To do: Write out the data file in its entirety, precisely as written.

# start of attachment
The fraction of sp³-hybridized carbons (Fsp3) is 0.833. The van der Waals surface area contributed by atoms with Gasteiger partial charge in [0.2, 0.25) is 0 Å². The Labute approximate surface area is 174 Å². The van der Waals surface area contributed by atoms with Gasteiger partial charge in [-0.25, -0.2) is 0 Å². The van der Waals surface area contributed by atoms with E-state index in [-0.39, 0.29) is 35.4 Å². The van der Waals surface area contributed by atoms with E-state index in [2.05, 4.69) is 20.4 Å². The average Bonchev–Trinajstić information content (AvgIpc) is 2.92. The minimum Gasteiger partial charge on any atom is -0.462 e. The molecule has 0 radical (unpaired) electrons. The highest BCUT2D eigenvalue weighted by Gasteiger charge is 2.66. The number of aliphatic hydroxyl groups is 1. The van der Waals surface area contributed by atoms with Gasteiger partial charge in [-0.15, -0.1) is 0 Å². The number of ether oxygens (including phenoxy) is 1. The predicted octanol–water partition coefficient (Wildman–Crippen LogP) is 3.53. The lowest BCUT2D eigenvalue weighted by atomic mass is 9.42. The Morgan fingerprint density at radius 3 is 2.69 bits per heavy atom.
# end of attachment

The fraction of sp³-hybridized carbons (Fsp3) is 0.833. The van der Waals surface area contributed by atoms with Gasteiger partial charge in [0.2, 0.25) is 0 Å². The Labute approximate surface area is 174 Å². The van der Waals surface area contributed by atoms with Gasteiger partial charge in [-0.25, -0.2) is 0 Å². The van der Waals surface area contributed by atoms with E-state index in [-0.39, 0.29) is 35.4 Å². The van der Waals surface area contributed by atoms with E-state index in [2.05, 4.69) is 20.4 Å². The average Bonchev–Trinajstić information content (AvgIpc) is 2.92. The minimum Gasteiger partial charge on any atom is -0.462 e. The molecule has 0 radical (unpaired) electrons. The highest BCUT2D eigenvalue weighted by Gasteiger charge is 2.66. The number of aliphatic hydroxyl groups is 1. The van der Waals surface area contributed by atoms with Gasteiger partial charge in [-0.15, -0.1) is 0 Å². The number of ether oxygens (including phenoxy) is 1. The predicted octanol–water partition coefficient (Wildman–Crippen LogP) is 3.53. The lowest BCUT2D eigenvalue weighted by atomic mass is 9.42. The Morgan fingerprint density at radius 3 is 2.69 bits per heavy atom.